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Harbison v. Bell

January 16, 2007

EDWARD JEROME HARBISON, PETITIONER,
v.
RICKY BELL, WARDEN, RESPONDENT.



The opinion of the court was delivered by: Judge Curtis L. Collier

MEMORANDUM and ORDER

Edward Jerome Harbison ("Harbison"), a Tennessee prison inmate awaiting execution, filed this case as a petition for a writ of habeas corpus pursuant to 28 U.S.C.§ 2241, et seq. (Court File No. 135) or, alternatively, as a motion for relief from judgment under Rule 60(b) of the Federal Rules of Civil Procedure. Harbison has now filed two motions-a motion to alter or amend (Court File No.154) and a motion to expand the appointment of counsel (Court File No. 156) Respondent Rickey Bell, Warden ("Respondent") filed a response to the motion to alter or amend (Court File No. 157).

Because the Court finds Harbison's motions are not well taken and are not supported by governing law, the Court DENIES both motions.

I. DISCUSSION

A. Procedural History

This case began in 1997 when Habison first filed his habeas petition. In 2001 the Court granted summary judgment to Respondent and dismissed the petition (Court File No. 102). Harbison appealed this Court's decision to the United States Court of Appeals for the Sixth Circuit ("Sixth Circuit")(Court File No. 122). In 2005 the Sixth Circuit affirmed the Court's decision (Court File No. 128). Harbison filed a writ of certiorari with the United States Supreme Court and also file a second petition for the writ of habeas corpus (Court File No. 135). Included in this petition was also a request for relief from the judgment.

Based upon the clear statutory law and case law precedents, this Court issued an order and memorandum, denying the motion for relief from judgment and transferring the petition part of the filing to the Sixth Circuit (Court File No. 152, Order of Court; Court File No. 151, Memorandum of Law).

In reaction to this order, Habison now brings these two new motions, his Motion to Alter or Amend Order and Memorandum and his Request for Leave to Expand Appointment Order.

The Court will discuss them in turn. B. Motion to Alter or Amend

Harbison argues the Court should amend its order and memorandum to include "findings as to whether the state procedural bar as applied to this case and discussed in the memorandum rests upon independent state grounds." (Court File No.154, Motion to Alter or Amend). In the body of the motion Harbison mentions Fed. R .Civ.P. 52 (b) and 59 as authority for his request. Later on he mentions Fed. R. Civ. 60(b). It is not at all clear from his arguments which rule he relies upon because he had made no effort to demonstrate he has complied with the requirements of any of the three rules.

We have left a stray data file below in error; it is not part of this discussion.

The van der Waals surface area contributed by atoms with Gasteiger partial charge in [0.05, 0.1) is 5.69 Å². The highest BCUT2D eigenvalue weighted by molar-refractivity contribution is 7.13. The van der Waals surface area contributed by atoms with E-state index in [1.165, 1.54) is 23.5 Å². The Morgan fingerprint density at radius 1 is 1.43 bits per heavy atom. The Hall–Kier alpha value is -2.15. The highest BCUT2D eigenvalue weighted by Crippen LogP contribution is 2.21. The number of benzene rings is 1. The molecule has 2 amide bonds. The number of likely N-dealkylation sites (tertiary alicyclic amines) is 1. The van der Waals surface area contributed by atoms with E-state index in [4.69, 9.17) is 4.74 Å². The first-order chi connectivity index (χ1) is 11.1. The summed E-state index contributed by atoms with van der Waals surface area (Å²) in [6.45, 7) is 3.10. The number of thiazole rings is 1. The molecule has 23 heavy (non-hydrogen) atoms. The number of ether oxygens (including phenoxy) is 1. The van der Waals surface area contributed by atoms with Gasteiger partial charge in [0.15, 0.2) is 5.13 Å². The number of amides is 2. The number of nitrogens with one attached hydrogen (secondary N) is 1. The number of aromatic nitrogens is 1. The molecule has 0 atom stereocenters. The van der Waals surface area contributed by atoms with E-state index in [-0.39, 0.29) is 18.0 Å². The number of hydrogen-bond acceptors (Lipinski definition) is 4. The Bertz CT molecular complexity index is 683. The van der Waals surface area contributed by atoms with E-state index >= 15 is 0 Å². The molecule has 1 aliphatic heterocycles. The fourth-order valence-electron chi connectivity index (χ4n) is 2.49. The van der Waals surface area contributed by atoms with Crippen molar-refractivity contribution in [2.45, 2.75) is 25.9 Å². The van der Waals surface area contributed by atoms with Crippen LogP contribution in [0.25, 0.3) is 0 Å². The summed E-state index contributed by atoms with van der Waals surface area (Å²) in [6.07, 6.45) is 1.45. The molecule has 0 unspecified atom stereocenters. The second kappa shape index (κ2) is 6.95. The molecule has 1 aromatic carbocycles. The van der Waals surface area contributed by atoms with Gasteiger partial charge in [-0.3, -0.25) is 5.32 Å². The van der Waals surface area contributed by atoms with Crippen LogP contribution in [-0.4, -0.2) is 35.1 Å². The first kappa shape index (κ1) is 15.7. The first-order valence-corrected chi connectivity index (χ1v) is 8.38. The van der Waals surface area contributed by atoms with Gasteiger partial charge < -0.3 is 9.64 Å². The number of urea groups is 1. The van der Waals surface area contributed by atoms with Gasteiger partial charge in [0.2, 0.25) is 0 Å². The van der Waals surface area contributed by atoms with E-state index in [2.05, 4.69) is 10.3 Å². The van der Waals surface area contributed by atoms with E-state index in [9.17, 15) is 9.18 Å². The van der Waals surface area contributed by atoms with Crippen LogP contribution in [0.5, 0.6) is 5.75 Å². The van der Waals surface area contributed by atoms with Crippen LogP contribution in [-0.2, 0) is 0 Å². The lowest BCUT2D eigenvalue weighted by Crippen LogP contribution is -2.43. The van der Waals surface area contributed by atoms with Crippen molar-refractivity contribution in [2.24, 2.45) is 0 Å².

The Court's order was entered on November 28, 2006. This motion was filed on December 7, 2006. Rule 52 by its very terms applies to instances where the court has tried a case without a jury. Obviously, no such trial took place in this case. How Rule 52 is applicable is not stated.

Rule 59(e) authorizes motions to alter or amend a judgment if filed within ten days. However, under Rule 59(e), the district court has considerable discretion whether to alter or amend or reconsider an earlier ruling. Edward H. Bohlin Co., Inc. v. Banning Co., Inc., 6 F.3d 350, 355 (5th Cir. 1993); Columbia Gas Transmission Corp. v. Limited Corp., 951 F.2d 110, 112 (6th Cir. 1991). The court must balance the need for finality with the need to render just decisions. Edward H. Bohlin Co., Inc., 6 F.3d at 355. However, "[i]n practice, because of the narrow purposes for which they are intended, Rule 59(e) motions typically are denied." Wright, Miller & Kane, Federal Practice and Procedure: Civil 2d § 2810.1 at 128; see also Ruscavage v. Zuratt, 831 F. Supp. 417, 418 (E.D. Pa. 1993) (noting Rule 59(e) motions "should be granted sparingly because of the interests in finality and conservation of judicial resources").

A Rule 59(e) motion is "aimed at reconsideration, not initial consideration." F.D.I.C. v. World University Inc., 978 F.2d 10, 16 (1st Cir. 1992) (citations omitted). A party should not use the motion to "raise arguments which could, and should, have been made before judgment issued." Id. Thus, the motion should "either clearly establish a manifest error of law or must present newly discovered evidence." Id. Evidence brought to a court's attention under Rule 59(e) must have been previously "unavailable." Lostumbo v. Bethlehem Steel, Inc., 8 F.3d 569, 570 (7th Cir. 1993); Atlantic States Legal Foundation v. Karg Bros., 841 F. Supp. 51, 53 (N.D.N.Y. 1993) (noting a court is justified in reconsidering its earlier ruling if "new evidence not previously available comes to light"). "Newly discovered evidence" is that which is "truly newly discovered or ... could not have been found by due diligence." Atlantic States, 841 F. Supp. at 56 (citation omitted).

Rule 60(b) permits motions for relief from judgment in very limited circumstances. Rule 60 (b) provides:

On motion and upon such terms as are just, the court may relieve a party or a party's legal representative from a final judgment, order, or ...


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